>> static_cast<unsigned char *>
>> (
>> const_cast<char*>("abcdg")
>> );
>> is do not work because sizeof("type") can be not equal
>> to sizeof("unsigned type") in theory

>
> So? That code is casting pointers-to-object. The pointer size won't
> change, regardless of the size of the pointed to object.


I am not shure (i have no standard) that pointers for all types must have
fixed sizeof() (as "int" for example) or unsigned type must have the same
sizeof() as signed type.

For example there are memory models, where "sizeof(char *_far)==4", but
"sizeof(char *)==2".

Let pointers have fixed sizeof() and sizeof("type")!=sizeof("unsigned
type"). Here pointer arithmetic can be changed, because value of next
pointer (++ptr) is depending from size of object pointer point to.

For example:

int *i=0;
++i; //value of i is 4

char *c=0;
++c; //value of c is 1

//assuming sizeof(int)!=sizeof(unsigned)
unsigned *u=0;
++u; //value of u is 8

--
Maksim A Polyanin


 
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Andre Kostur
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      01-29-2007
"Grizlyk" <(E-Mail Removed)> wrote in news:epl9fa$f00$(E-Mail Removed):

> Andre Kostur wrote:
>>> I think, the following expression
>>> unsigned char * p =
>>> static_cast<unsigned char *>
>>> (
>>> const_cast<char*>("abcdg")
>>> );
>>> is do not work because sizeof("type") can be not equal
>>> to sizeof("unsigned type") in theory

>>
>> So? That code is casting pointers-to-object. The pointer size won't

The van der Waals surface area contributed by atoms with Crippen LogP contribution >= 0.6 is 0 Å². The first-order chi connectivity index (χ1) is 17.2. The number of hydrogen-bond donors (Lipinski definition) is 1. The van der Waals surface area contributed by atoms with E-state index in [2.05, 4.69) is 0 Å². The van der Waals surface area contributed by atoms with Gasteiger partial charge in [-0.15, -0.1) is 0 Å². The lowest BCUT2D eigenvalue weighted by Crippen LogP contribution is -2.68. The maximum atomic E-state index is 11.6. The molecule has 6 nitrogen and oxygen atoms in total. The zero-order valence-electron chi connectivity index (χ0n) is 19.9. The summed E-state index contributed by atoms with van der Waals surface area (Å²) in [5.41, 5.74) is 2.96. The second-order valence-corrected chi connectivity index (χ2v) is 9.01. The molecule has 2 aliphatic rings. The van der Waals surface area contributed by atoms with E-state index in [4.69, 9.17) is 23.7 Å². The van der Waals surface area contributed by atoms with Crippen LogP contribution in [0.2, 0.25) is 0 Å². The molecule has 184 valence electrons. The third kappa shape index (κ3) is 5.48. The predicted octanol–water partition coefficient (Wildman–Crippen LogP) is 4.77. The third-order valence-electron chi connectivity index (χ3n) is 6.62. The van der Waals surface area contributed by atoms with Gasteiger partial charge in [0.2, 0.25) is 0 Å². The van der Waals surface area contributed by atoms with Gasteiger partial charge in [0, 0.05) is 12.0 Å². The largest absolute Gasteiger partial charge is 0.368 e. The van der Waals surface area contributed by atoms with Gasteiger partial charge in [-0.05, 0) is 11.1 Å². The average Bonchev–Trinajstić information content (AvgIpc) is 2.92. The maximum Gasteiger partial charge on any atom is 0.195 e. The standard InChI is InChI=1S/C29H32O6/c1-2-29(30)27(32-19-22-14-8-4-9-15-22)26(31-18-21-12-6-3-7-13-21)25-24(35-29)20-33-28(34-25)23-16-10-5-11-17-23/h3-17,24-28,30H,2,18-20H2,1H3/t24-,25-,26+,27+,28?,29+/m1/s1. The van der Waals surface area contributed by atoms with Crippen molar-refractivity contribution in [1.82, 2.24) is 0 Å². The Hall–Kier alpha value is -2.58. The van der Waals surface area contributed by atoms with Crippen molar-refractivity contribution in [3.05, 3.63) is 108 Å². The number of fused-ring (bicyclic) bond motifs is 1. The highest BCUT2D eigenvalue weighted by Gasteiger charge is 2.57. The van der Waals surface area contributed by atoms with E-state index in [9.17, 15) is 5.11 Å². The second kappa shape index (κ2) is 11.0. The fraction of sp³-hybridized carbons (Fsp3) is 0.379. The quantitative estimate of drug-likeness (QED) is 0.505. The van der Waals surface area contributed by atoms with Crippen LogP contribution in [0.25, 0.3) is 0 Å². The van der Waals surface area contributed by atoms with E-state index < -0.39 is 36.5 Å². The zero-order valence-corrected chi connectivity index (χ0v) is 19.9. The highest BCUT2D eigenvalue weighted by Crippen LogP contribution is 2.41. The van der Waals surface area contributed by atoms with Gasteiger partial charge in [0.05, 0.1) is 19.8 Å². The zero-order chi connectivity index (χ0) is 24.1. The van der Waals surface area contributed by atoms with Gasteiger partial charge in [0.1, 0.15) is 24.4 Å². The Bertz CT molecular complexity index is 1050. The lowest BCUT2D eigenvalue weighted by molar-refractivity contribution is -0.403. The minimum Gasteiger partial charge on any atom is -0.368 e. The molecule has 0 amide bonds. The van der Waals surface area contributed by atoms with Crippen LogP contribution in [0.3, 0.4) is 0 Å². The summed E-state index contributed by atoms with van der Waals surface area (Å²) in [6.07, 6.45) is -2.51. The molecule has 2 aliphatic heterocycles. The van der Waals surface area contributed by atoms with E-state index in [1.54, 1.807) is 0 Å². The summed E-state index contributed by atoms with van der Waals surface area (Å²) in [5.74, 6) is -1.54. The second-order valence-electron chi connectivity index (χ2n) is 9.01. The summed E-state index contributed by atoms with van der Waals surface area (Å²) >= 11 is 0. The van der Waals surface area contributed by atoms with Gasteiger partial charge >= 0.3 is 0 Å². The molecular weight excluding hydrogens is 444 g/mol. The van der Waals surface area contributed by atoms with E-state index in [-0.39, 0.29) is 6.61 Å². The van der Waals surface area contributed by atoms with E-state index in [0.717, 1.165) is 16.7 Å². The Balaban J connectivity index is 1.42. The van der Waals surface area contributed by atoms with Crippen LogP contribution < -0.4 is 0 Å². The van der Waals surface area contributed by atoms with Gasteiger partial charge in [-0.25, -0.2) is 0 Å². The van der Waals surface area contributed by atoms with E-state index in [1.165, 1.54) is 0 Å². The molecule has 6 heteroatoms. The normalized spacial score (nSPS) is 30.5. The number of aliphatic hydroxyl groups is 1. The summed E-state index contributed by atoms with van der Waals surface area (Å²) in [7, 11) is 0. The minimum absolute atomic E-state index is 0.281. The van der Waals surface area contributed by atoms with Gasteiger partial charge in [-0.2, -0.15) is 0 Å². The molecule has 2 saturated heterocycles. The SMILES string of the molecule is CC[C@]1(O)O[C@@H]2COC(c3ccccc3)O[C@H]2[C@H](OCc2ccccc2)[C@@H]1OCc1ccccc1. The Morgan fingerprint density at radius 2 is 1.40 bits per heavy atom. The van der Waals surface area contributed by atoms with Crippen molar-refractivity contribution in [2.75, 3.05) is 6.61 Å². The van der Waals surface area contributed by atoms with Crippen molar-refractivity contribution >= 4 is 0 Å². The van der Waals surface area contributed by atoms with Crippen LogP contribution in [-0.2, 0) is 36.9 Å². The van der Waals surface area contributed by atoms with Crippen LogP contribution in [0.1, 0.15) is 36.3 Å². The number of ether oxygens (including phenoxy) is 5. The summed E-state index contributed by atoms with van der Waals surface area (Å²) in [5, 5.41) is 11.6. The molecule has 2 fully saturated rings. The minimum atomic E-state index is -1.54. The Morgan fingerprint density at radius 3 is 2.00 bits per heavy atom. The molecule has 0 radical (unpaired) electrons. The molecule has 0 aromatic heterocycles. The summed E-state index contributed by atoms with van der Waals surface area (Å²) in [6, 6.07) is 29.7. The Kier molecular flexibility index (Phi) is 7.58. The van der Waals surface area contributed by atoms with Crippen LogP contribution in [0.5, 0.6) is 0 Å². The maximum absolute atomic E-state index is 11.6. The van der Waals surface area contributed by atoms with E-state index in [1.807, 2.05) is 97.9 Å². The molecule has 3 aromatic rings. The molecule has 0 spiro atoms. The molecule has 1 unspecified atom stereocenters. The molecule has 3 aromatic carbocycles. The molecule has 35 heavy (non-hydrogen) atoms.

>> change, regardless of the size of the pointed to object.

>
> I am not shure (i have no standard) that pointers for all types must
> have fixed sizeof() (as "int" for example) or unsigned type must have
> the same sizeof() as signed type.
>
> For example there are memory models, where "sizeof(char *_far)==4",
> but "sizeof(char *)==2".


sizeof(char * _far) is a non-standard type, and thus is implementation-
dependant. All Standard pointers-to-object have the same size.

> Let pointers have fixed sizeof() and sizeof("type")!=sizeof("unsigned
> type"). Here pointer arithmetic can be changed, because value of next
> pointer (++ptr) is depending from size of object pointer point to.


Pointer arithmetic has nothing to do with sizeof(T*). But is related to
sizeof(T).
 
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Noah Roberts
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Posts: n/a
 
      01-29-2007
Michael DOUBEZ wrote:
> Rolf Magnus a écrit :
>> Michael DOUBEZ wrote:
>>
>>> The standard comitee didn't want to constraint compilers with putting
>>> the array in a rw area.
>>> The compiler is free to put in ro and save some copy time. The array can
>>> even be shared among other part of the program.

>>
>> What does this have to do with the choice to allow letting a pointer to
>> non-const point to string literals without a cast?

>
> Why would you be allowed to cast it to not const if not to be able to
> modify it ?